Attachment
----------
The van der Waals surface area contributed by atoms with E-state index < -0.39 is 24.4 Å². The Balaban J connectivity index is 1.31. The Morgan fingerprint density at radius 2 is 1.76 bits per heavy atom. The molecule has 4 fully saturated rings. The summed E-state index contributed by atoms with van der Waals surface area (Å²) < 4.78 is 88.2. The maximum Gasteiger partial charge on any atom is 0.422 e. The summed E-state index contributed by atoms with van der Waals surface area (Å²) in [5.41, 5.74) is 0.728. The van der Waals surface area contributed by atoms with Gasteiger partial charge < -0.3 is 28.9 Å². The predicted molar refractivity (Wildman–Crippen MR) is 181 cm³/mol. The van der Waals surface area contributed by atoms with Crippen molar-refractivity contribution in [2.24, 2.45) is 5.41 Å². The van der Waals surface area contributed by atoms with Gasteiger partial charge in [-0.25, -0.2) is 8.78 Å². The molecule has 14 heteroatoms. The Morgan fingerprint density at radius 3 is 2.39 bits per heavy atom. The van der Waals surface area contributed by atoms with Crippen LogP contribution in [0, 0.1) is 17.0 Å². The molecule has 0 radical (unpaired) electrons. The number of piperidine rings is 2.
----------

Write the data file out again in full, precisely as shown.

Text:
The van der Waals surface area contributed by atoms with E-state index < -0.39 is 24.4 Å². The Balaban J connectivity index is 1.31. The Morgan fingerprint density at radius 2 is 1.76 bits per heavy atom. The molecule has 4 fully saturated rings. The summed E-state index contributed by atoms with van der Waals surface area (Å²) < 4.78 is 88.2. The maximum Gasteiger partial charge on any atom is 0.422 e. The summed E-state index contributed by atoms with van der Waals surface area (Å²) in [5.41, 5.74) is 0.728. The van der Waals surface area contributed by atoms with Gasteiger partial charge < -0.3 is 28.9 Å². The predicted molar refractivity (Wildman–Crippen MR) is 181 cm³/mol. The van der Waals surface area contributed by atoms with Crippen molar-refractivity contribution in [2.24, 2.45) is 5.41 Å². The van der Waals surface area contributed by atoms with Gasteiger partial charge in [-0.25, -0.2) is 8.78 Å². The molecule has 14 heteroatoms. The Morgan fingerprint density at radius 3 is 2.39 bits per heavy atom. The van der Waals surface area contributed by atoms with Crippen LogP contribution in [0, 0.1) is 17.0 Å². The molecule has 0 radical (unpaired) electrons. The number of piperidine rings is 2.